Egg. Both soft and hard boiling of eggs decreased, but did not eliminate, antigen binding of rabbit antiserum to ovomucoid and ovalbumin (Besler et al., 2001). Heated egg white showed a 58% decrease in IgE binding in RAST (Anet et al., 1985). A decrease in positive reactions was seen with heated egg white in 55% of egg allergic patients using DBPCFC (Urisu et al., 1997). There are reports of allergic reaction to egg contained in cooked meatballs or hamburger (Sampson et al., 1992b; Besler et al., 2001).
Fish. Boiling ten species of fish failed to eliminate allergenicity in DBPCFC (Bernhisel-Bradbent et al., 1992b). IgE binding to fish proteins in immunoblots was reduced, but not eliminated. Canning (presumably due to the heat processing) appears to reduce allergic reactions to tuna and salmon in allergic patients tested by DBPCFC (Bernhisel-Broadbent et al., 1992b). IgE binding of allergenic proteins from canned fish was reduced by 98 to 99% compared to boiled fish. IgE binding studies indicate that fish allergens are present in surimi (Mata et al, 1994).
Shellfish. Boiling does not reduce the allergenicity of shrimp allergens (Daul et al., 1988; Naqpal et al., 1989).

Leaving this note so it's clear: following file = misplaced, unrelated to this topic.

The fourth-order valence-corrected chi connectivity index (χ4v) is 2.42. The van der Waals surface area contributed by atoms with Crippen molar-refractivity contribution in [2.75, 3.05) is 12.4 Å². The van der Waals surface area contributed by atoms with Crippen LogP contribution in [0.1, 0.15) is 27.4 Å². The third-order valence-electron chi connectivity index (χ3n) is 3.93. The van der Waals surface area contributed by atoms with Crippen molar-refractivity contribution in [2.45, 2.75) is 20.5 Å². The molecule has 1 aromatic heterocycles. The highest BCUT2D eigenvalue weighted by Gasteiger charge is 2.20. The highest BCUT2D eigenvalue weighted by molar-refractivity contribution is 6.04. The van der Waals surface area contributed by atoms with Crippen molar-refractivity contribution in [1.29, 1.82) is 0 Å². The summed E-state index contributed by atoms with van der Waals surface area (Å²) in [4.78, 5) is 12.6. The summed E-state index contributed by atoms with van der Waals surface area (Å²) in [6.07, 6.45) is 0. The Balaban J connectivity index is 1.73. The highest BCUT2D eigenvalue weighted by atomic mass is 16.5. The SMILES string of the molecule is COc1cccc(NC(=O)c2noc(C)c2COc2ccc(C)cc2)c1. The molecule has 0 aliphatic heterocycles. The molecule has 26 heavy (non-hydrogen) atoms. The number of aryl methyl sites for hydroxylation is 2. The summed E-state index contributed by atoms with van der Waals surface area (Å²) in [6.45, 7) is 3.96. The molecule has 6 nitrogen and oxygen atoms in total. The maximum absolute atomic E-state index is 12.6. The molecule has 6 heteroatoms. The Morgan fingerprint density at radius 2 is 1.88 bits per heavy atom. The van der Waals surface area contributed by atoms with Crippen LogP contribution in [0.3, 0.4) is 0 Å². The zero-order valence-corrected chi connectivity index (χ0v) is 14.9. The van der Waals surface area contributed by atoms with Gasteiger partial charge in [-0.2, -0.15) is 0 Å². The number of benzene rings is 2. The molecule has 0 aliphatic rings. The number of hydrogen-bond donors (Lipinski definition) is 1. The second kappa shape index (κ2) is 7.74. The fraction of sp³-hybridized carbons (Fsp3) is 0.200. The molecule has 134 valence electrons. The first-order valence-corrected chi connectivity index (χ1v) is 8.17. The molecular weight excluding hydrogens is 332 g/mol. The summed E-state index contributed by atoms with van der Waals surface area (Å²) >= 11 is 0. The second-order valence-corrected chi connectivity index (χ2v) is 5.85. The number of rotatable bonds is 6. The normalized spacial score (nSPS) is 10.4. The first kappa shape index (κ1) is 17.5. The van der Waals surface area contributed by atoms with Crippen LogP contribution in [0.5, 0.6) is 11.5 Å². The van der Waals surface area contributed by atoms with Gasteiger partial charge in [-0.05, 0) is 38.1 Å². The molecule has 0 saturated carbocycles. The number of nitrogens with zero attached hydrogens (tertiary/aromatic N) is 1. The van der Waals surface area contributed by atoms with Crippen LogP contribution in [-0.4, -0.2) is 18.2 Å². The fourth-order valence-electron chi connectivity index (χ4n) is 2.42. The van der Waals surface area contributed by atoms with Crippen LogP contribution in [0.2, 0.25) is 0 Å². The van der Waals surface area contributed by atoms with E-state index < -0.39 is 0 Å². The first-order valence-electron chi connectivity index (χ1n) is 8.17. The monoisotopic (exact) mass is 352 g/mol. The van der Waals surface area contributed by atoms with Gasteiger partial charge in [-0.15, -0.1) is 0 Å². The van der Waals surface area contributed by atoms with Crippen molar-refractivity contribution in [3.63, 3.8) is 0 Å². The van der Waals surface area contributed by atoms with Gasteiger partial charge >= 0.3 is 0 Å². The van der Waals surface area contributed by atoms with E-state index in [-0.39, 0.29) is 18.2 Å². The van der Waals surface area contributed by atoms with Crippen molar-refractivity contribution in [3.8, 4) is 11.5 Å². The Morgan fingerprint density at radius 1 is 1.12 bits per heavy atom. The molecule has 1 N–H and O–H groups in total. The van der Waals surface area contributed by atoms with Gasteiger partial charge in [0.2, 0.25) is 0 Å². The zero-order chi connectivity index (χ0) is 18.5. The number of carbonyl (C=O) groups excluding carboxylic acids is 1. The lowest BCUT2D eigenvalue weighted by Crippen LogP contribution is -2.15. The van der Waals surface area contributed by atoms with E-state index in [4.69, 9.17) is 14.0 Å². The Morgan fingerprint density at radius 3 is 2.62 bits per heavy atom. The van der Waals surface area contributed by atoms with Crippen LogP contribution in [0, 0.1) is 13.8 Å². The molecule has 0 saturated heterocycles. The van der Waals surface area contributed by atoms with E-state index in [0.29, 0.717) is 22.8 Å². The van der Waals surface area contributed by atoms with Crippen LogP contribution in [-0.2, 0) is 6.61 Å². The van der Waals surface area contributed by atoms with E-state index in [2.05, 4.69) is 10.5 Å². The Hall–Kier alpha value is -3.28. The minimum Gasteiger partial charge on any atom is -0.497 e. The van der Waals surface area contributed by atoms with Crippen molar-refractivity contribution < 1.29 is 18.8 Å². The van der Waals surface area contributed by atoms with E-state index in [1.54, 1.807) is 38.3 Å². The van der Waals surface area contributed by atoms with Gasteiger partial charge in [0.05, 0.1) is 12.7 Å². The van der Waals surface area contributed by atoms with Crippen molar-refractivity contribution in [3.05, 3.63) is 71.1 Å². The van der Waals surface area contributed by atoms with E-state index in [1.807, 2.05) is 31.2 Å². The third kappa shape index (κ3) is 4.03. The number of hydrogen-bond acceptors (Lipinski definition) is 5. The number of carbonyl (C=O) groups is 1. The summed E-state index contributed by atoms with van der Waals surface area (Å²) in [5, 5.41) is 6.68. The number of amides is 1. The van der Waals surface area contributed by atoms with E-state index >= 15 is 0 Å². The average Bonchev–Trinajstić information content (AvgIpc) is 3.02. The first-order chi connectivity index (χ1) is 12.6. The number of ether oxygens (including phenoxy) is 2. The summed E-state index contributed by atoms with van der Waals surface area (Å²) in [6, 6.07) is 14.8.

Soy. Heating soybeans at 100°C for 60 minutes does not completely eliminate IgE binding to allergenic soy proteins (Burks et al., 1992). Various soybean products including sprouts, soy sauce, hydrolyzed soy protein tofu, miso, and lecithin all retained IgE-binding activity (Besler et al., 2001). IgE binding proteins have been found in soy lecithin (Gu et al., 2001; Porras et al., 1985; Paschke et al., 2001). Allergic reactions to soy lecithin have also been reported (Renaud, 1996; Palm, 1999). The protein content of soy lecithin has been reported to vary between 2.8-202 mg per 100 g (Besler et al., 2001; Paschke et al., 2001). IgE binding proteins have been consistently detected in unrefined soybean oils (Paschke et. al., 2001), but inconsistently in refined oil (Awazuhara et al., 1998; Paschke et al., Errahali et al., 2002)